Let me give some figures, Mr. Chairman. The grand total of vacancies, temporary positions and full-time positions in the direct public service, in the governmental departments, the line departments, is a total of 404. The grand total is 404. Yet, the Opposition and leaders of the public sector unions would have had us believe, and had the people of the Province believe -

AN HON. MEMBER: Thousands.

PREMIER WELLS: Thousands. We are going to devastate the public service. The hon. Member for Mount Pearl kept saying it is not 2000 it is going to be 3500. You will see when the numbers come in. I remember his roaring speeches in the House. Mr. Chairman, the total number is 404. Let me tell you something else, Mr. Chairman. In terms of the breakdown on the sector, of that total, in terms of the management or non-bargaining unit there was more than there was in the bargaining unit. There was a total of 140 in management, a non-bargaining unit, and a total of 110 in the bargaining sector. Now, Mr. Chairman, that is the reality of it.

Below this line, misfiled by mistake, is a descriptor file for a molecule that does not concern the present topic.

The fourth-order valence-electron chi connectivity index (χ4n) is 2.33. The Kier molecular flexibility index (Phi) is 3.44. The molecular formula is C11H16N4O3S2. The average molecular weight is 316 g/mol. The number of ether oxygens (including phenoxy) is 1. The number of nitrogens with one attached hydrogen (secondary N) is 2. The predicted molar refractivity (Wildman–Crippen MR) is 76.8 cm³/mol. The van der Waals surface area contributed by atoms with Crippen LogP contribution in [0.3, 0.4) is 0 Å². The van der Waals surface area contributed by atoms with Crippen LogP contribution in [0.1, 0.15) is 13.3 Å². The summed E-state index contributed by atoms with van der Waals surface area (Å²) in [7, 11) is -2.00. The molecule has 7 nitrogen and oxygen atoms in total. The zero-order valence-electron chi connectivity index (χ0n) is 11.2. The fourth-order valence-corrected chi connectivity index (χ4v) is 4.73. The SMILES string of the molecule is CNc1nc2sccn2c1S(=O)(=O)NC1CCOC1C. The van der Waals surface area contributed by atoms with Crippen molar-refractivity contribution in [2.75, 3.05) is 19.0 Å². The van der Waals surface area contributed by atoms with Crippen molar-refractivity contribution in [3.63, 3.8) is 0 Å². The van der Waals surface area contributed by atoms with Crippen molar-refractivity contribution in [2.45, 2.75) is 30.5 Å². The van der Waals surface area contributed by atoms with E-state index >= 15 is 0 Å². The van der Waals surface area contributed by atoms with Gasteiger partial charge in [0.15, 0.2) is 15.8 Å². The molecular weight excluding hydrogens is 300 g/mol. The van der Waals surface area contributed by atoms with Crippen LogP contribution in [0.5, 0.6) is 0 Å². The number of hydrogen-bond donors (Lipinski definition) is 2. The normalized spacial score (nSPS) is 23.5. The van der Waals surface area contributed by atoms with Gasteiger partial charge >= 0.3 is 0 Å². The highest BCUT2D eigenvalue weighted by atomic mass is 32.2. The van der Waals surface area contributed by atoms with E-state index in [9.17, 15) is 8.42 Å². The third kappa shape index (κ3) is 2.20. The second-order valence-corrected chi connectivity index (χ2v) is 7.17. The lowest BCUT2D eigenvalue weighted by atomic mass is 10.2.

Then, Mr. Chairman, there was a great hue and cry: it is going to unfairly affect women. Women were going to be unfairly affected and this was going to be a move against women, was the way it was argued. Remember those great arguments that were being made, particularly by the Member for Humber East. Let me tell you, Mr. Chairman, the breakdown: In the non-bargaining sector there were forty-one male employees laid off, eleven female, and a total of eighty-eight vacant positions eliminated. That is what happened.

In the bargaining sector, Mr. Chairman, there were a total of sixty-one male and thirty-nine point five female, so I guess that must have been a half time position, so forty female and sixty-one male, and twenty-six vacant positions eliminated.